TS Andrea leaves most of Manatee untouched

jtate@bradenton.comJune 7, 2013 

MANATEE COUNTY -- Minor flooding, a few gusts and a deluge of rain defined the impact of Tropical Storm Andrea on most of Manatee County.

TS Andrea was relatively calm here after a stormy morning Thursday, Manatee County public information officer Nick Azzara said.

"I spoke with emergency management and there's no report of flooding," said Azzara. "While driving on North Bay Drive, you will see the typical few inches of water on the side in the gutter and seeping into the streets, but nothing that would obstruct traffic."

City officials also reported no major flooding or damage to property.

"We dealt with light gusts of wind and rain, but everything is calming down," said Bradenton Beach police officer Eric Hill.

The National Weather Service forecast indicated Andrea's danger had largely passed by midnight Thursday. Overnight showers and possibly a thunderstorm could produce gusty winds of less than 30 mph and heavy rain, according to NWS.

Today brings a 50 percent chance of showers and thunderstorms with partly sunny skies and a high near 87.

Although beach communities sustained no major damage, the Anna Maria Turtle Watch and Shorebird Monitoring organization did not authorize its volunteers to check nests on the beach. Director Suzi Fox said it was not safe to be out in the water during the storm to possibly save a few eggs.

"We will go out and inspect in the morning when it's safe," said Fox. "The safety of the people is the main thing."

She estimated 150 black skimmer bird's nests were washed out, but she said they will be fine.

"The birds are hanging in the bushes and will surely nest again," she said.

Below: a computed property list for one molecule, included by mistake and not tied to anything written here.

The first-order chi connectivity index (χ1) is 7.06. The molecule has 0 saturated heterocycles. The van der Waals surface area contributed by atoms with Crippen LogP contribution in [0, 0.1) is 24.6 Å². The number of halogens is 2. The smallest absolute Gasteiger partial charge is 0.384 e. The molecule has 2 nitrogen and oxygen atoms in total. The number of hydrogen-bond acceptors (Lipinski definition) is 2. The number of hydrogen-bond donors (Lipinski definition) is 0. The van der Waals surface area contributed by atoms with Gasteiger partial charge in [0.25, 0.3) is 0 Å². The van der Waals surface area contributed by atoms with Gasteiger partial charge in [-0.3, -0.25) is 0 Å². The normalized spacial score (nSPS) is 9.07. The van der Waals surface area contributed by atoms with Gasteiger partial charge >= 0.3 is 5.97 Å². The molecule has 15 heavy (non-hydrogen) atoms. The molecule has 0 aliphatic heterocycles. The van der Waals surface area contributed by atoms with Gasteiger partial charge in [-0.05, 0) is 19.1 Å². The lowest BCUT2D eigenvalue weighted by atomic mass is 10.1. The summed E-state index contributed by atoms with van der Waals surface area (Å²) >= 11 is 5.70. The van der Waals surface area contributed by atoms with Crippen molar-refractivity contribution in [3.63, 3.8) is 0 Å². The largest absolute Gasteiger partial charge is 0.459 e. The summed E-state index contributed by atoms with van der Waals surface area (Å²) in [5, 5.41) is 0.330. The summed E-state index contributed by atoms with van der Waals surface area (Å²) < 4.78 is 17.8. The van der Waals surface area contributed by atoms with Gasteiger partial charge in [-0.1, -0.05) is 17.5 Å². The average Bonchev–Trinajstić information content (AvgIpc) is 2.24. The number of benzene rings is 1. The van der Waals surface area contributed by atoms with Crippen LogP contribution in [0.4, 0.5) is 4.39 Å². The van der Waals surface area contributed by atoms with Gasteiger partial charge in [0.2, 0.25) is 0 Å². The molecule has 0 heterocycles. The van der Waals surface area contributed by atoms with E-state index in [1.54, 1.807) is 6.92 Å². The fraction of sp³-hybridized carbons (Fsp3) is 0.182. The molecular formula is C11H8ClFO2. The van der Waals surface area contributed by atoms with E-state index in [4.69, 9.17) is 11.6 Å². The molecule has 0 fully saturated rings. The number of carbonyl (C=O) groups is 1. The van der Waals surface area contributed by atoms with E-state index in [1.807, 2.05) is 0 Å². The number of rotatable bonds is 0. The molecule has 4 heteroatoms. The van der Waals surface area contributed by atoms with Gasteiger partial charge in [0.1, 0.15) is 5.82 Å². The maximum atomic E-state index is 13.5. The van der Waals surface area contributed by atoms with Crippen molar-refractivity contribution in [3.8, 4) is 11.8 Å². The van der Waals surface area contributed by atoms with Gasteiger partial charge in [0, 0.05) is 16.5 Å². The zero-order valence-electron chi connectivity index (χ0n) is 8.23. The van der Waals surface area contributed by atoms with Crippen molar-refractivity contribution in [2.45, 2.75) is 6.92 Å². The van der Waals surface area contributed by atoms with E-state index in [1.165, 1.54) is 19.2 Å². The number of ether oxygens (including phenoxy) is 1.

At Manatee Public Beach on Anna Maria Island, 20 people came around noon to enjoy a rainy, windy day at the beach. Some walked the sand, some dipped their feet into the foamy water, and some brought the family to enjoy the view of Mother Nature rustling the ocean water making huge waves.

Autumn Sweet came out with her 1-year-old daughter to experience the beach during a storm.

"I wanted to see how bad it was going to get with the waves. It looks awesome for a tropical storm," said Sweet, who's from Indiana. "I don't know how you guys do it down here."

She and her family are vacationing in Manatee County and didn't realize they had planned their trip during hurricane season.

Water gathered in places prone to flooding on Anna Maria Beach. But George McKay of the Anna Maria Public Works Department said no roadways were closed. The city simply posted signs where water usually accumulates.

"It was nothing we haven't dealt with before," said McKay, who went on to joke: "We didn't have to use kayaks."

In Bradenton, a tent used for a revival was knocked over near the corner of Sixth Avenue and Ninth Street East, scattering chairs and tables late Thursday morning.

"Lord, don't let it hit the cars," ministry assistant Darlene Hertel said. "But it stopped, thank God."

Hours later, crews were working on setting back up for the evening service.

"If the tent doesn't go up, we will still have church. It will go on regardless," Hertel said. "The devil is not going to win."

Janey Tate, city of Bradenton and Palmetto reporter, can be reached at 941-745-7041. You can follow her on Twitter at Janey_Tate.

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